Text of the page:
An Integrated Numerical Modeling of the LAFP Process Towards in-situ Consolidation

2021-2022 Summer
Faculty Department of Project Supervisor: 
Faculty of Engineering and Natural Sciences
Number of Students: 

Integrated numerical modeling of the LAFP process towards in-situ consolidation
The Composite 4.0 approach aims to eliminate the dependence of the aerospace industry on prepreg and autoclave processes and minimize faulty productions caused by human errors. The Automated Fiber Placement process (AFP) has the greatest potential to evolve into Composite 4.0 due to its advantages such as high production speed, complex and large part production, increase in part quality, and variable-performance part design depending on the direction with fiber laying angles, in addition to its suitability for automation. It is a high production method. However, for AFP to reach its potential, interdisciplinary perspectives covering the constraints of production technology evolution, manufacturers and suppliers must be brought together.
What is expected from AFP processes is not only the transition to digital production but also the ability to respond to thermoplastic (TP) matrix composite solutions that eliminate the disadvantages of thermoset resins and allow recycling. The biggest problem in TP processes is that successful fusion bonding of the layers is not completed during AFP laying and a secondary process is needed (hot pressing). Laser-assisted AFP (LAFP) is a configuration that offers the potential to eliminate secondary processes and enables production with in-situ consolidation. However, the success of in-site consolidation still contains critical questions that await solutions for the aviation industry, despite nearly 30 years of research.
The scope of the project is developing a numerical solution for an integrated process model of the AFP lay-up process, which includes the effects of the multi-phase flow, heat transfer, and consolidation parameters, consisting of resin and voids, in the composite structure, within the limit of maximum allowable of void content of 1% by volume. In order to achieve this goal, the goals listed below will be followed.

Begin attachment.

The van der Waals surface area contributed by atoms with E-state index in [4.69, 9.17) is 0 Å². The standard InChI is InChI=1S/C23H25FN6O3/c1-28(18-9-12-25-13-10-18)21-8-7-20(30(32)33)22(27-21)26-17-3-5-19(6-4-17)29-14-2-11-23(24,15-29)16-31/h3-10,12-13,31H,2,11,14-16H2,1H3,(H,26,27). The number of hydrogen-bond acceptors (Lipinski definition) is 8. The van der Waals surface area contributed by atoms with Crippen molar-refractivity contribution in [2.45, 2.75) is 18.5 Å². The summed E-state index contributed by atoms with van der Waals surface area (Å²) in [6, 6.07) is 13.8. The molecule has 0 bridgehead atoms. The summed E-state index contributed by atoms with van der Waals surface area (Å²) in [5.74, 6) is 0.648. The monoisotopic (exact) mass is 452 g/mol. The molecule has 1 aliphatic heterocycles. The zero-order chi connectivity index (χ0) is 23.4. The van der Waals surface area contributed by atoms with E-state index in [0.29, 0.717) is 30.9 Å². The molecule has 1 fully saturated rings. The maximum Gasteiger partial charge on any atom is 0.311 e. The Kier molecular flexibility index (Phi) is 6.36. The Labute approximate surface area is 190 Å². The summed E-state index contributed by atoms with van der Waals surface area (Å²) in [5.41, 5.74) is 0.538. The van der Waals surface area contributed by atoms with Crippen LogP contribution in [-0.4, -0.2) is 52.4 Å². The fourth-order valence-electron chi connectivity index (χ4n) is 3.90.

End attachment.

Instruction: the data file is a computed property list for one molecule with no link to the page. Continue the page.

a. Build a mathematical model library that builds on the flow, heat, and consolidation physics of the process and is supported by extensive material data obtained from literature as input.
b. Performing the numerical solution of the mathematical model under appropriate boundary conditions and using it in simulation studies.
c. Developing process windowing for flat plate geometries that provides a maximum void content of 1% based on process temperature, compression force, and lay-up speed. Experimental validation of the process window results will be a future project.

Related Areas of Project: 
Materials Science ve Nano Engineering
Mechatronics Engineering

About Project Supervisors

Hatice S. Sas
Integrated Manufacturing Technologies Research and Application Center